With YKA MHM Fellow Vineet, Sabna launched Menstratalk, a campaign that aims to put an end to period poverty and smash menstrual taboos in society. As a start, the campaign aims to begin conversations on menstrual health with five hundred adolescents and youth in Delhi through offline platforms, and through this community mobilise support to create Period Friendly Institutions out of educational institutes in the city.

Read more about her campaign. 

A student from Delhi School of Social work, Vineet is a part of Project Sakhi Saheli, an initiative by the students of Delhi school of Social Work to create awareness on Menstrual Health and combat Period Poverty. Along with MHM Action Fellow Sabna, Vineet launched Menstratalk, a campaign that aims to put an end to period poverty and smash menstrual taboos in society.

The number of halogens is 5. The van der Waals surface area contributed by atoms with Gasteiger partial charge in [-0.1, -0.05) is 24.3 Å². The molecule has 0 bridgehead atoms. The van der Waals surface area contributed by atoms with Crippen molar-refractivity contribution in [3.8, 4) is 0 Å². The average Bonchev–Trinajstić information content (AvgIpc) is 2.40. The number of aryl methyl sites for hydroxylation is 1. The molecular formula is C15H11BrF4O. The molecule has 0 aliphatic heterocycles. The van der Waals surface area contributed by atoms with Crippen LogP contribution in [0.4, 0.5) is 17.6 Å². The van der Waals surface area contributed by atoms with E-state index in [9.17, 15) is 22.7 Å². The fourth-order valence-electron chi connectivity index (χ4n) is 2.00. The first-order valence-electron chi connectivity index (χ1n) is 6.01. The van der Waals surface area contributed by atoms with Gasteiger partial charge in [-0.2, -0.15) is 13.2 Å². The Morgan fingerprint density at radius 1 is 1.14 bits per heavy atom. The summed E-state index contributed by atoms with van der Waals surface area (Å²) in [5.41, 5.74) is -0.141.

As a start, the campaign aims to begin conversations on menstrual health with five hundred adolescents and youth in Delhi through offline platforms, and through this community mobilise support to create Period Friendly Institutions out of educational institutes in the city.

Find out more about the campaign here.

A native of Bhagalpur district – Bihar, Shalini Jha believes in equal rights for all genders and wants to work for a gender-equal and just society. In the past she’s had a year-long association as a community leader with Haiyya: Organise for Action’s Health Over Stigma campaign. She’s pursuing a Master’s in Literature with Ambedkar University, Delhi and as an MHM Fellow with YKA, recently launched ‘Project अल्हड़ (Alharh)’.